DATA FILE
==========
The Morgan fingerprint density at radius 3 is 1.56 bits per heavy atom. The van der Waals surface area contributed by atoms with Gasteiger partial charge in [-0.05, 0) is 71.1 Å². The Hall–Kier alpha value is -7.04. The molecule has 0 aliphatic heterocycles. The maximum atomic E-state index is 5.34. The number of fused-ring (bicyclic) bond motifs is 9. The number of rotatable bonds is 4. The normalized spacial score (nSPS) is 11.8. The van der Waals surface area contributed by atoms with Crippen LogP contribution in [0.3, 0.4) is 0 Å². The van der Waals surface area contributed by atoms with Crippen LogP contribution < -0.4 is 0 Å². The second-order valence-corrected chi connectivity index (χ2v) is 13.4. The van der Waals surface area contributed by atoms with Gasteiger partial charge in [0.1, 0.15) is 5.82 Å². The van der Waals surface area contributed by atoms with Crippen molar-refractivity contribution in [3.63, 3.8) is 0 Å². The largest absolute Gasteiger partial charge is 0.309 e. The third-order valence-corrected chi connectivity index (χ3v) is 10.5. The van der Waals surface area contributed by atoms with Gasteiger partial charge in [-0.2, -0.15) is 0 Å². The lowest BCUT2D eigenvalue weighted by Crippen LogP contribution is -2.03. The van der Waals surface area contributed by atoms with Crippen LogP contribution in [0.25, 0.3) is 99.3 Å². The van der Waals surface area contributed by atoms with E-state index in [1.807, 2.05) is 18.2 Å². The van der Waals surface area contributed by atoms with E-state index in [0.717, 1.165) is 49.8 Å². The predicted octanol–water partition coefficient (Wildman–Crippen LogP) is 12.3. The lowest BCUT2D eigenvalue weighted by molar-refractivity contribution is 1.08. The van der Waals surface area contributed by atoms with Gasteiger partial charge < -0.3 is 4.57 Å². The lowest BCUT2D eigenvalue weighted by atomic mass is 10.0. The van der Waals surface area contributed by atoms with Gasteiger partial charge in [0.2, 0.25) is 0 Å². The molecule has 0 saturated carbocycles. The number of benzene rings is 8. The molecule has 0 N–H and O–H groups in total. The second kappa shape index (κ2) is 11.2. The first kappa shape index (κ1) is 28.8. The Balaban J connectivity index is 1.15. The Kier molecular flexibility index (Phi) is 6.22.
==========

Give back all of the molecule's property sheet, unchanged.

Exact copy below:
The Morgan fingerprint density at radius 3 is 1.56 bits per heavy atom. The van der Waals surface area contributed by atoms with Gasteiger partial charge in [-0.05, 0) is 71.1 Å². The Hall–Kier alpha value is -7.04. The molecule has 0 aliphatic heterocycles. The maximum atomic E-state index is 5.34. The number of fused-ring (bicyclic) bond motifs is 9. The number of rotatable bonds is 4. The normalized spacial score (nSPS) is 11.8. The van der Waals surface area contributed by atoms with Crippen LogP contribution in [0.3, 0.4) is 0 Å². The van der Waals surface area contributed by atoms with Crippen LogP contribution < -0.4 is 0 Å². The second-order valence-corrected chi connectivity index (χ2v) is 13.4. The van der Waals surface area contributed by atoms with Gasteiger partial charge in [0.1, 0.15) is 5.82 Å². The van der Waals surface area contributed by atoms with Crippen molar-refractivity contribution in [3.63, 3.8) is 0 Å². The largest absolute Gasteiger partial charge is 0.309 e. The third-order valence-corrected chi connectivity index (χ3v) is 10.5. The van der Waals surface area contributed by atoms with Gasteiger partial charge in [-0.2, -0.15) is 0 Å². The lowest BCUT2D eigenvalue weighted by Crippen LogP contribution is -2.03. The van der Waals surface area contributed by atoms with Crippen LogP contribution in [0.25, 0.3) is 99.3 Å². The van der Waals surface area contributed by atoms with E-state index in [1.807, 2.05) is 18.2 Å². The van der Waals surface area contributed by atoms with E-state index in [0.717, 1.165) is 49.8 Å². The predicted octanol–water partition coefficient (Wildman–Crippen LogP) is 12.3. The lowest BCUT2D eigenvalue weighted by molar-refractivity contribution is 1.08. The van der Waals surface area contributed by atoms with Gasteiger partial charge < -0.3 is 4.57 Å². The lowest BCUT2D eigenvalue weighted by atomic mass is 10.0. The van der Waals surface area contributed by atoms with Gasteiger partial charge in [0.2, 0.25) is 0 Å². The molecule has 0 saturated carbocycles. The number of benzene rings is 8. The molecule has 0 N–H and O–H groups in total. The second kappa shape index (κ2) is 11.2. The first kappa shape index (κ1) is 28.8. The Balaban J connectivity index is 1.15. The Kier molecular flexibility index (Phi) is 6.22.